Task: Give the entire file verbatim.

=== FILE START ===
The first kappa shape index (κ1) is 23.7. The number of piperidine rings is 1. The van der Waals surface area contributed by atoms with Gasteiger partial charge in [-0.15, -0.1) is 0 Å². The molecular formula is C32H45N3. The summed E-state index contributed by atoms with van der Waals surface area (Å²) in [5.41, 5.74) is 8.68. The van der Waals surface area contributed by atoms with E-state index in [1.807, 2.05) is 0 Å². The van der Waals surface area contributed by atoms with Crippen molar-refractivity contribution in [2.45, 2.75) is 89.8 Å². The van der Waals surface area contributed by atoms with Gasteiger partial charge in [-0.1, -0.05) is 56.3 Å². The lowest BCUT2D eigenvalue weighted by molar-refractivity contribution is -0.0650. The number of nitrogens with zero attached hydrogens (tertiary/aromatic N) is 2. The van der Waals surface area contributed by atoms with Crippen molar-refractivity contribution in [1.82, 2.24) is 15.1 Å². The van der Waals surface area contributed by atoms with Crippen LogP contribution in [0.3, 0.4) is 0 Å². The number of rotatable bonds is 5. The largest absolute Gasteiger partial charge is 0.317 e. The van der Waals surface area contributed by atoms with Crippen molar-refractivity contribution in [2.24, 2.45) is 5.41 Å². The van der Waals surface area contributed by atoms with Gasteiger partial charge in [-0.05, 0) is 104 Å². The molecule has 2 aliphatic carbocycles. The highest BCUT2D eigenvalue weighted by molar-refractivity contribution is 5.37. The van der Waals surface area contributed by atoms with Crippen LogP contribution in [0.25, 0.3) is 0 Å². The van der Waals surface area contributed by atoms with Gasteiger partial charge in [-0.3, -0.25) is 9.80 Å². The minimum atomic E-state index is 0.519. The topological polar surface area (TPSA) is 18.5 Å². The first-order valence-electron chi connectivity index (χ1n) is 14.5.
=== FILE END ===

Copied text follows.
The first kappa shape index (κ1) is 23.7. The number of piperidine rings is 1. The van der Waals surface area contributed by atoms with Gasteiger partial charge in [-0.15, -0.1) is 0 Å². The molecular formula is C32H45N3. The summed E-state index contributed by atoms with van der Waals surface area (Å²) in [5.41, 5.74) is 8.68. The van der Waals surface area contributed by atoms with E-state index in [1.807, 2.05) is 0 Å². The van der Waals surface area contributed by atoms with Crippen molar-refractivity contribution in [2.45, 2.75) is 89.8 Å². The van der Waals surface area contributed by atoms with Gasteiger partial charge in [-0.1, -0.05) is 56.3 Å². The lowest BCUT2D eigenvalue weighted by molar-refractivity contribution is -0.0650. The number of nitrogens with zero attached hydrogens (tertiary/aromatic N) is 2. The van der Waals surface area contributed by atoms with Crippen molar-refractivity contribution in [1.82, 2.24) is 15.1 Å². The van der Waals surface area contributed by atoms with Crippen LogP contribution in [0.3, 0.4) is 0 Å². The number of rotatable bonds is 5. The largest absolute Gasteiger partial charge is 0.317 e. The van der Waals surface area contributed by atoms with Crippen molar-refractivity contribution in [2.24, 2.45) is 5.41 Å². The van der Waals surface area contributed by atoms with Gasteiger partial charge in [-0.05, 0) is 104 Å². The molecule has 2 aliphatic carbocycles. The highest BCUT2D eigenvalue weighted by molar-refractivity contribution is 5.37. The van der Waals surface area contributed by atoms with Crippen LogP contribution in [0.25, 0.3) is 0 Å². The van der Waals surface area contributed by atoms with Gasteiger partial charge in [-0.3, -0.25) is 9.80 Å². The minimum atomic E-state index is 0.519. The topological polar surface area (TPSA) is 18.5 Å². The first-order valence-electron chi connectivity index (χ1n) is 14.5.